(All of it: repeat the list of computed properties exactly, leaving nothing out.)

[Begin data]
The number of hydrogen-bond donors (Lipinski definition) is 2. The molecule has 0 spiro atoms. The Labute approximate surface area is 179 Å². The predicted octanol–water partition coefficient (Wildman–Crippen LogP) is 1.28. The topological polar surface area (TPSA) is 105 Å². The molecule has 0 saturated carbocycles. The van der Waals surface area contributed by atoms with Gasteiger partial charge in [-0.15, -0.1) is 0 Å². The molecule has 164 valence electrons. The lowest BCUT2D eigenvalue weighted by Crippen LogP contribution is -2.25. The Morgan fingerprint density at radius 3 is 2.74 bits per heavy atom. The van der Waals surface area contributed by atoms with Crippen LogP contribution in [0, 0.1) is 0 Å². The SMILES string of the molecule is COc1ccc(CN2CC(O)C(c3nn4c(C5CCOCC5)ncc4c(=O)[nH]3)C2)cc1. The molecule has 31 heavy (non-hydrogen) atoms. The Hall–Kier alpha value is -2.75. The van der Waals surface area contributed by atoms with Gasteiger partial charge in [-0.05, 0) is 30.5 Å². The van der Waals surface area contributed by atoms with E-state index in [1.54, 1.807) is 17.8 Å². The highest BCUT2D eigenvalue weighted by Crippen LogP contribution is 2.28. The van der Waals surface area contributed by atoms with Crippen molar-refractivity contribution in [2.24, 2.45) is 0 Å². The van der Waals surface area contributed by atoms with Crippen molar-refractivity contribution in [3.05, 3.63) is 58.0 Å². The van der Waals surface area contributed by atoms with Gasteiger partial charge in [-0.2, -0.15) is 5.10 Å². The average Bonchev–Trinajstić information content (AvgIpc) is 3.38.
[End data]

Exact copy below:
The number of hydrogen-bond donors (Lipinski definition) is 2. The molecule has 0 spiro atoms. The Labute approximate surface area is 179 Å². The predicted octanol–water partition coefficient (Wildman–Crippen LogP) is 1.28. The topological polar surface area (TPSA) is 105 Å². The molecule has 0 saturated carbocycles. The van der Waals surface area contributed by atoms with Gasteiger partial charge in [-0.15, -0.1) is 0 Å². The molecule has 164 valence electrons. The lowest BCUT2D eigenvalue weighted by Crippen LogP contribution is -2.25. The Morgan fingerprint density at radius 3 is 2.74 bits per heavy atom. The van der Waals surface area contributed by atoms with Crippen LogP contribution in [0, 0.1) is 0 Å². The SMILES string of the molecule is COc1ccc(CN2CC(O)C(c3nn4c(C5CCOCC5)ncc4c(=O)[nH]3)C2)cc1. The molecule has 31 heavy (non-hydrogen) atoms. The Hall–Kier alpha value is -2.75. The van der Waals surface area contributed by atoms with Gasteiger partial charge in [-0.05, 0) is 30.5 Å². The van der Waals surface area contributed by atoms with E-state index in [1.54, 1.807) is 17.8 Å². The highest BCUT2D eigenvalue weighted by Crippen LogP contribution is 2.28. The van der Waals surface area contributed by atoms with Crippen molar-refractivity contribution in [2.24, 2.45) is 0 Å². The van der Waals surface area contributed by atoms with Crippen molar-refractivity contribution in [3.05, 3.63) is 58.0 Å². The van der Waals surface area contributed by atoms with Gasteiger partial charge in [-0.2, -0.15) is 5.10 Å². The average Bonchev–Trinajstić information content (AvgIpc) is 3.38.